The Belarusian police and secret service are trying to obtain the organization’s data – they want a list of men who have sex with men. As long as the organization is funded by the Global Fund to Fight AIDS, Tuberculosis and Malaria, the police will not receive this information as the fund guarantees the anonymity of its clients. But it plans to cut funding for programs in Belarus from 2019, as our country is fairly well-off, and funds are needed more for AIDS prevention in Africa. Activists question whether the state will continue to guarantee free services, much less anonymity.
LGBT+ activists visiting Belarus have noted that there are no queer role models for youth, but they are very inspired by the queer culture, which is not quite mainstream, but makes one feel like part of the community. What do you think of this?
I’m not young, I don’t know what kind of person should set an example for teenagers. However, there are gay figures that have been outed to the public. Well, the most famous have emigrated, but I have some in mind who occasionally visit Belarus.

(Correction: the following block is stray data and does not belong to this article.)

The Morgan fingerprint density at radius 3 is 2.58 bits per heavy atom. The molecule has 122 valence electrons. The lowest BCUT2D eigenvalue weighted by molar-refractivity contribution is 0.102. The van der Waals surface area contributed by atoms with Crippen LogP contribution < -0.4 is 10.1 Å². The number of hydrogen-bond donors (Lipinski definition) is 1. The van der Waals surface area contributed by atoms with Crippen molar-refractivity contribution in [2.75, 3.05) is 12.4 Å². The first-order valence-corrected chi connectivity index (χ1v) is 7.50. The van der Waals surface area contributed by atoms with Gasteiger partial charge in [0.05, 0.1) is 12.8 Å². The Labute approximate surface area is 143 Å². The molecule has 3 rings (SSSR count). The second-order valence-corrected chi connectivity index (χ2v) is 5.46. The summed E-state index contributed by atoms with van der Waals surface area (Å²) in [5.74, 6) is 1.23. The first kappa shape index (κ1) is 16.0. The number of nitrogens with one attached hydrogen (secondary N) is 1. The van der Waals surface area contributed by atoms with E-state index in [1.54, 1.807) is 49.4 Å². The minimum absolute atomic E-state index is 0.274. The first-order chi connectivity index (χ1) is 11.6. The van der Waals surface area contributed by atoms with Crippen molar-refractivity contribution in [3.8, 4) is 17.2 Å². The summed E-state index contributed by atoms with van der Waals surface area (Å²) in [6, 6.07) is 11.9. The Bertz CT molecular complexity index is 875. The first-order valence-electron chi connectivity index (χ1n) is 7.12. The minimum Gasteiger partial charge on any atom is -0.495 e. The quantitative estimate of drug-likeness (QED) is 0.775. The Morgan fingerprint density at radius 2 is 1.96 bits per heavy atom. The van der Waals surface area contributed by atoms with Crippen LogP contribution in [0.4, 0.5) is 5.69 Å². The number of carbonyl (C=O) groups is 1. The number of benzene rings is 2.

For example, Viachaslau Bortnik, who now resides in Washington, was the first Belarusian to openly marry a same-sex partner. Of course, there were others before him, but Bortnik made his marriage an event that attracted media attention.
Uladzislau Ivanou (who lives in Vilnius and teaches at EHU) published a collection of queer short stories under his pen name Uladzislau Harbacki. He is a well-known Belarusian intellectual. Why not call him an example?
Unfortunately, I can’t think of any famous lesbians, but I guarantee that more women than men are currently involved in activism, many of whom are also worthy of being called examples for youth.
This article is produced and published with the support of the Nordic Council of Ministers, under the project “Sharing Expertise and Fostering LGBT Human Rights in Belarus”.